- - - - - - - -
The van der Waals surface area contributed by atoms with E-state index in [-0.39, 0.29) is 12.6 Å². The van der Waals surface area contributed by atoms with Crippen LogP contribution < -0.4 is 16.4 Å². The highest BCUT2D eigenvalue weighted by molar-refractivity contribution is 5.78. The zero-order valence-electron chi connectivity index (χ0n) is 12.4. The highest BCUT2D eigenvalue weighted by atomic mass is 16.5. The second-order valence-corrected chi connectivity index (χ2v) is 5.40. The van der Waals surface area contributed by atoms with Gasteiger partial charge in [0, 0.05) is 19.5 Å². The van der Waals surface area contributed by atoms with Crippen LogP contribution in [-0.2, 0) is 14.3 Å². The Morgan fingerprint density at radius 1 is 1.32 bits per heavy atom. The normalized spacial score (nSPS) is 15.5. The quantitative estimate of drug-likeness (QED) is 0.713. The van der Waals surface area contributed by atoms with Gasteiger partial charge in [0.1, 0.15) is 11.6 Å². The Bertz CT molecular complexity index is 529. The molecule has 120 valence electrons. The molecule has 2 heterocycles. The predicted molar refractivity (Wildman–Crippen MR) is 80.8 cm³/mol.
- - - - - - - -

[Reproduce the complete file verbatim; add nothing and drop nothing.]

The van der Waals surface area contributed by atoms with E-state index in [-0.39, 0.29) is 12.6 Å². The van der Waals surface area contributed by atoms with Crippen LogP contribution < -0.4 is 16.4 Å². The highest BCUT2D eigenvalue weighted by molar-refractivity contribution is 5.78. The zero-order valence-electron chi connectivity index (χ0n) is 12.4. The highest BCUT2D eigenvalue weighted by atomic mass is 16.5. The second-order valence-corrected chi connectivity index (χ2v) is 5.40. The van der Waals surface area contributed by atoms with Gasteiger partial charge in [0, 0.05) is 19.5 Å². The van der Waals surface area contributed by atoms with Crippen LogP contribution in [-0.2, 0) is 14.3 Å². The Morgan fingerprint density at radius 1 is 1.32 bits per heavy atom. The normalized spacial score (nSPS) is 15.5. The quantitative estimate of drug-likeness (QED) is 0.713. The van der Waals surface area contributed by atoms with Gasteiger partial charge in [0.1, 0.15) is 11.6 Å². The Bertz CT molecular complexity index is 529. The molecule has 120 valence electrons. The molecule has 2 heterocycles. The predicted molar refractivity (Wildman–Crippen MR) is 80.8 cm³/mol.